Below is a complete example (copied June/2008 from the MetaUML website):
User eats until he has had enough. Then he both reads a book and listens to some music, until he stops.
<uml> Begin.b; Activity.eat("Eat something good", "from the kitchen"); Branch.enough; Fork.fork("h", 50); Activity.read("Read a book"); Activity.listen("Listen to music", "(and ignore it)"); Fork.join("h", 50); End.e;
leftToRight.top(10)(read, listen); Group.readListen(read, listen);
leftToRight(30)(b, eat); topToBottom(20)(eat, enough, fork, readListen, join, e);
drawObjects(b, eat, enough, fork, readListen, join, e);
clink(transition)(b, eat); clink(transition)(eat, enough); link(transition)(pathStepX(enough.e, eat.e, 80)); clink(transition)(enough, fork); clink(transition)(fork, read); clink(transition)(fork, listen); clink(transition)(read, join); clink(transition)(listen, join); clink(transition)(join, e);
item(iGuard)("still hungry")(obj.sw = enough.e + (20, 0)); item(iGuard)("had enough")(obj.nw = enough.s + (0, -4)); </uml>
Flows (or edges) describe connections between 2 actions. These edges can be drawn with arrows in various ways.
Usually in activity diagrams, actions are simply connected through an unlabelled arrow. In addition, you also can include an object in the flow. These objects can carry data. Finally, instead of objects one can use "pins".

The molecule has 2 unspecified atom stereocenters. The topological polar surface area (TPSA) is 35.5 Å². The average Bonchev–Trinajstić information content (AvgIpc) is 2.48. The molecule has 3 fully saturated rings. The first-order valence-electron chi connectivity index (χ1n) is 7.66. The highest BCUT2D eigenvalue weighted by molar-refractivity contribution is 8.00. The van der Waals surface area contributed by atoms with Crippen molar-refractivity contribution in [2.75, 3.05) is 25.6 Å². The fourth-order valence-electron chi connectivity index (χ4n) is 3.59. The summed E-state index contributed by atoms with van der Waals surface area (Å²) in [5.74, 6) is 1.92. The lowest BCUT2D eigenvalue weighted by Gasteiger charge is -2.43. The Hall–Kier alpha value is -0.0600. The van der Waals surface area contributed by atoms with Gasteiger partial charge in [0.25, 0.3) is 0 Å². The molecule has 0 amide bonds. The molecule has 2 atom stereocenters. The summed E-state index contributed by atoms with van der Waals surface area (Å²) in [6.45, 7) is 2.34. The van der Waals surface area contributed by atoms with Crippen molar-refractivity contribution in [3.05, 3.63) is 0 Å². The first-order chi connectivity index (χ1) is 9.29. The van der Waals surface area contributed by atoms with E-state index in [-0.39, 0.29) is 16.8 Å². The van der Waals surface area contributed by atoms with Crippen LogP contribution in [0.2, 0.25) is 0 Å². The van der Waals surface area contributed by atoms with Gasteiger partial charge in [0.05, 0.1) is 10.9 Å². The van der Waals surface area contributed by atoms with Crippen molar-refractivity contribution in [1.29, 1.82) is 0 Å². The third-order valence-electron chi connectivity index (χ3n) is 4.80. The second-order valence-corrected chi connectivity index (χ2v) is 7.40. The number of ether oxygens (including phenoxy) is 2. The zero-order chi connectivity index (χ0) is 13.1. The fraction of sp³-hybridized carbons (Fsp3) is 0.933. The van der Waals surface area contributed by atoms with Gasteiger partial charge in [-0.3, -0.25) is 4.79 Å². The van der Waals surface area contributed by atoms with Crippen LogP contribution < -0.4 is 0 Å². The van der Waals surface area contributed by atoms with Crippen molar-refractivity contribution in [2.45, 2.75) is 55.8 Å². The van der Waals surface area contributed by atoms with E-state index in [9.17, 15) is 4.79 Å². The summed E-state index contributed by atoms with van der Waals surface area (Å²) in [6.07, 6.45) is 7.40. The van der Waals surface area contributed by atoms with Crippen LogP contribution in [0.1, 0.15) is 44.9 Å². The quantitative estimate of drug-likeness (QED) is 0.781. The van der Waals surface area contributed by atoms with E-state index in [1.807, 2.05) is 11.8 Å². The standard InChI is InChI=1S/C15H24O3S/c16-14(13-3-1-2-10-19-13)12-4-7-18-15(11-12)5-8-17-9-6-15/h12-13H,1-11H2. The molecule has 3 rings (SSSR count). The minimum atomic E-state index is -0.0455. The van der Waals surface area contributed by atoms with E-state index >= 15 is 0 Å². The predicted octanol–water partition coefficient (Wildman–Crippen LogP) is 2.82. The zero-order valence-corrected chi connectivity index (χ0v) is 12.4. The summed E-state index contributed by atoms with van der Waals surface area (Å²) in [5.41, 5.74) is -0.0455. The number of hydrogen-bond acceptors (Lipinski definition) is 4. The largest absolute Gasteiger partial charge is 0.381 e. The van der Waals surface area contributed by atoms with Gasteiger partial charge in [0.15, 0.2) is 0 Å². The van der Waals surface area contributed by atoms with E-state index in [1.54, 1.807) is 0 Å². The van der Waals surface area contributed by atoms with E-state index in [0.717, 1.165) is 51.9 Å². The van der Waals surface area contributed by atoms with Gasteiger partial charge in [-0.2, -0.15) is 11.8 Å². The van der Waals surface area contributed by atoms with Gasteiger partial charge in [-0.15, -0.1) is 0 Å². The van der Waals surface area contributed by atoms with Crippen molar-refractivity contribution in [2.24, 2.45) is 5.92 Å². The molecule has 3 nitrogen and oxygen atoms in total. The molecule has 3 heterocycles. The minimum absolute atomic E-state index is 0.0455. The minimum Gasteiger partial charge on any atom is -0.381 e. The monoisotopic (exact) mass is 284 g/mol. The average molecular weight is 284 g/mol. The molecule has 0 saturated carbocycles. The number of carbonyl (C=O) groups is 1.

The control flow is modeled in terms of tokens. The start node will create a token which then goes to next action. After the action executes, the token will go to the next action. When it encounters a fork, the fork will create a token for each of its outbound flows. The opposite happens for joins. It will produce an outbound token once all inbound tokens arrived.
- Simple flows
- Simple flows are represented by an arrow from an activity showing parameters with pins from a node to another
<uml> Activity.A("Do A ..."); Activity.B("Do B ..."); leftToRight(20)(A,B); drawObjects(A,B); clink(transition)(A,B); </uml>
- Simple flows with connectors
An arrow to a connector (a small circle with a letter) and then from a same connector to a activity node does the same job as a simple arrow. (not shown here)
- Flows with objects
- Activity node to object node to activity node (with arrows). Object nodes
<uml> Activity.A("Write down impressions"); Class.obj("Blog entry")()(); Activity.B("Reflect on the written"); leftToRight(30)(A,obj,B); drawObjects(A,obj,B); clink(transition)(A,obj); clink(transition)(obj,B); </uml>
- Flows with pins
- These are similar to flows with objects. A pin represents data needed and data produced.
- The flow is represented by an arrow and a pin is a small rectangle added to an activity rounded rectangle (no picture here)
- Decision flows
- Outgoing arrows from decision nodes are usually labeled.
Actions in a diagram also can respond to signals (instead of the flow)
- Time signals
- Represented like an hour glass
- Input Accept signal (accept)